Numerous substitutions and modifications can be undertaken without departing from the true spirit and scope of the invention as defined in the following claims.
|Cited Patent||Filing date||Publication date||Applicant||Title|
|US4312041 *||Feb 22, 1978||Jan 19, 1982||Lear Siegler, Inc.||Flight performance data computer system|
|US4525783 *||Dec 5, 1983||Jun 25, 1985||Robert Bosch Gmbh||Method and apparatus for determining the individual manipulated variables of an internal combustion engine, and in particular of a gas turbine|
|US4575803 *||Dec 30, 1981||Mar 11, 1986||Semco Instruments, Inc.||Engine monitor and recorder|
|US4604711 *||Sep 23, 1982||Aug 5, 1986||Sundstrand Data Control, Inc.||Aircraft flight data display system|
|US4621335 *||May 31, 1983||Nov 4, 1986||Allied Corporation||Real time recall feature for an engine data processor system|
|US4821216 *||Apr 10, 1987||Apr 11, 1989||Howell Instruments, Inc.||Multifunction meter for use in an aircraft|
|1||*||Arinc Specification 429 9, Sep. 30, 1985, describes the ARINC 429 Protocol which may be used by the present invention.|
|2||Arinc Specification 429-9, Sep. 30, 1985, describes the ARINC 429 Protocol which may be used by the present invention.|
|3||*||EIA Standard RS 232 C, describes the RS 232 Protocol which may be used by the present invention.|
|4||EIA Standard RS-232-C, describes the RS 232 Protocol which may be used by the present invention.|
|Citing Patent||Filing date||Publication date||Applicant||Title|
|US5321945 *||Feb 18, 1993||Jun 21, 1994||Honeywell Inc.||Apparatus for controlling fuel transfers in a distributed fuel tank system|
|US6209310||Nov 6, 1998||Apr 3, 2001||Asea Brown Boveri Ag||Method and apparatus for monitoring the fuel and water supply of a gas turbine multiburner system|
|US6671659||Jun 27, 2001||Dec 30, 2003||General Electric Co.||System and method for monitoring controller diagnostics|
|US6760689||Jan 4, 2002||Jul 6, 2004||General Electric Co.||System and method for processing data obtained from turbine operations|
|US6839613||Jul 17, 2001||Jan 4, 2005||General Electric Company||Remote tuning for gas turbines|
|US7050943||Nov 30, 2001||May 23, 2006||General Electric Company||System and method for processing operation data obtained from turbine operations|
|US8591173||Sep 23, 2009||Nov 26, 2013||Snecma||System for controlling variable geometry apparatuses in a turbine engine|
|US8690520||Sep 29, 2009||Apr 8, 2014||Snecma||System for controlling variable geometry equipment of a gas turbine engine especially comprising a guiding track connection|
|US8690521||Sep 29, 2009||Apr 8, 2014||Snecma||System for controlling variable geometry equipment for a turbine engine, especially by bellcranks|
|US8740547||Sep 29, 2009||Jun 3, 2014||Snecma||System for controlling variable geometry equipment of a gas turbine engine particularly comprising a barrel link|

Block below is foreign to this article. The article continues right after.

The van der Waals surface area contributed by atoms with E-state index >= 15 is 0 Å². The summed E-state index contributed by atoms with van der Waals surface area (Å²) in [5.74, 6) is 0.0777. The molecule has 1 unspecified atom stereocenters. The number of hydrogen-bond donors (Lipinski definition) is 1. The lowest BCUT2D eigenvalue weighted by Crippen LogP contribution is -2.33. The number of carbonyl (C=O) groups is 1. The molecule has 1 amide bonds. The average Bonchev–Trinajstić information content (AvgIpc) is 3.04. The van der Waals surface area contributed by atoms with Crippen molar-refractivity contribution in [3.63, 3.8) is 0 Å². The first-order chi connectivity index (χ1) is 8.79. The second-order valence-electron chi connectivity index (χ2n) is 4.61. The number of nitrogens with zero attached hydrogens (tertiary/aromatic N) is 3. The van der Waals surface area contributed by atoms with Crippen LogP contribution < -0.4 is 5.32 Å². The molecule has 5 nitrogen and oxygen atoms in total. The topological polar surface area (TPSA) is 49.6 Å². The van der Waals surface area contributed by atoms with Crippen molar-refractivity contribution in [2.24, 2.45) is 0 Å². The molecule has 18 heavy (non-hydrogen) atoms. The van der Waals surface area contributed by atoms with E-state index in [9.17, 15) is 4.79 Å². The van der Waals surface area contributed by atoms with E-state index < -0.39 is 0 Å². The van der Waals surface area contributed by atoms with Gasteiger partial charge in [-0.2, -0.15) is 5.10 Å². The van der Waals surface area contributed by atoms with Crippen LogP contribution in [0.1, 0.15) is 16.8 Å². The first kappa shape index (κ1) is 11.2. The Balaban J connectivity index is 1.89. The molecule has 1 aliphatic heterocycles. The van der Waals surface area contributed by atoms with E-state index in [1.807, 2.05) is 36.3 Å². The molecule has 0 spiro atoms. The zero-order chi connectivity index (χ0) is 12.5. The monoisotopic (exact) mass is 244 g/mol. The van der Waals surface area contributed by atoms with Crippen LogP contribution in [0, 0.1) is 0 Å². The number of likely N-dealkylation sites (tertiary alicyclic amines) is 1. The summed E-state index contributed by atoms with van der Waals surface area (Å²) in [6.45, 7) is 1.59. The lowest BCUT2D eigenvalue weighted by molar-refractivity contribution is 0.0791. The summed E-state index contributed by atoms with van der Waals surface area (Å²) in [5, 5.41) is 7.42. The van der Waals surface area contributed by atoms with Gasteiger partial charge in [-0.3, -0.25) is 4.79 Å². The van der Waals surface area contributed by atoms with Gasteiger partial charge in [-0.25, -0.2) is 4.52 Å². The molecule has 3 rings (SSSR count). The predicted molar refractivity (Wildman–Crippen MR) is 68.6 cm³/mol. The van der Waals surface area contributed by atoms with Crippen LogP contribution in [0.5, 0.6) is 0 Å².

|US9104199 *||Jan 20, 2011||Aug 11, 2015||Rolls-Royce Plc||Engine monitoring|
|US20030018394 *||Jul 17, 2001||Jan 23, 2003||Mccarthy John Patrick||Remote tuning for gas turbines|
|US20030105544 *||Nov 30, 2001||Jun 5, 2003||Kauffman Eric J.||System and method for processing operation data obtained from turbine operations|
|US20050049775 *||Aug 29, 2003||Mar 3, 2005||General Electric Company||Distributed engine control system and method|
|US20110182716 *||Sep 23, 2009||Jul 28, 2011||Snecma||System for controlling variable geometry apparatuses in a turbine engine|
|US20110184573 *||Sep 29, 2009||Jul 28, 2011||Snecma||System for controlling variable geometry equipment for a turbine engine, especially by bellcranks|
|US20110190950 *||Sep 29, 2009||Aug 4, 2011||Snecma||System for controlling variable geometry equipment of a gas turbine engine especially comprising a guiding track connection|
|US20110191002 *||Jan 20, 2011||Aug 4, 2011||Rolls-Royce Plc||Engine monitoring|
|US20110229310 *||Sep 29, 2009||Sep 22, 2011||Snecma||System for controlling variable geometry equipment of a gas turbine engine particularly comprising a barrel link|
|CN102171415B||Sep 29, 2009||Dec 11, 2013||斯奈克玛||System for controlling variable geometry equipment for a turbine engine, especially by bellcranks|
|CN102171416B *||Sep 29, 2009||Nov 19, 2014||斯奈克玛||System for controlling variable geometry equipment of a gas turbine engine especially comprising a guiding track connection|
|CN103716235B *||Dec 31, 2013||Jan 18, 2017||中电科航空电子有限公司||基于adbp通信的航电数据转发系统及方法|
|EP0915406A1 *||Nov 10, 1997||May 12, 1999||Asea Brown Boveri AG||Method for monitoring the supply system of a gas turbine with a plurality of burners and device for carrying out this method|
|International Classification||G05B23/02, F01D11/10, G07C3/00, F02C9/18, F02C9/00, F02C9/28, F02C9/48, F02C9/22|
|Cooperative Classification||G07C3/00, Y02T50/672, F02C9/48|
|European Classification||G07C3/00, F02C9/48|
|Jun 20, 1988||AS||Assignment|
Owner name: GENERAL ELECTRIC COMPANY, A NEW YORK CORP.
Free format text: ASSIGNMENT OF ASSIGNORS INTEREST.;ASSIGNORS:BUTZ, MARK G.;BERG, JAMES A.;REEL/FRAME:004906/0689
Effective date: 19880616
Owner name: GENERAL ELECTRIC COMPANY
Free format text: ASSIGNMENT OF ASSIGNORS INTEREST;ASSIGNORS:BUTZ, MARK G.;BERG, JAMES A.;REEL/FRAME:004906/0689
Effective date: 19880616
|Jun 16, 1994||FPAY||Fee payment|
Year of fee payment: 4
|Jun 9, 1998||FPAY||Fee payment|
Year of fee payment: 8
|Jun 13, 2002||FPAY||Fee payment|
Year of fee payment: 12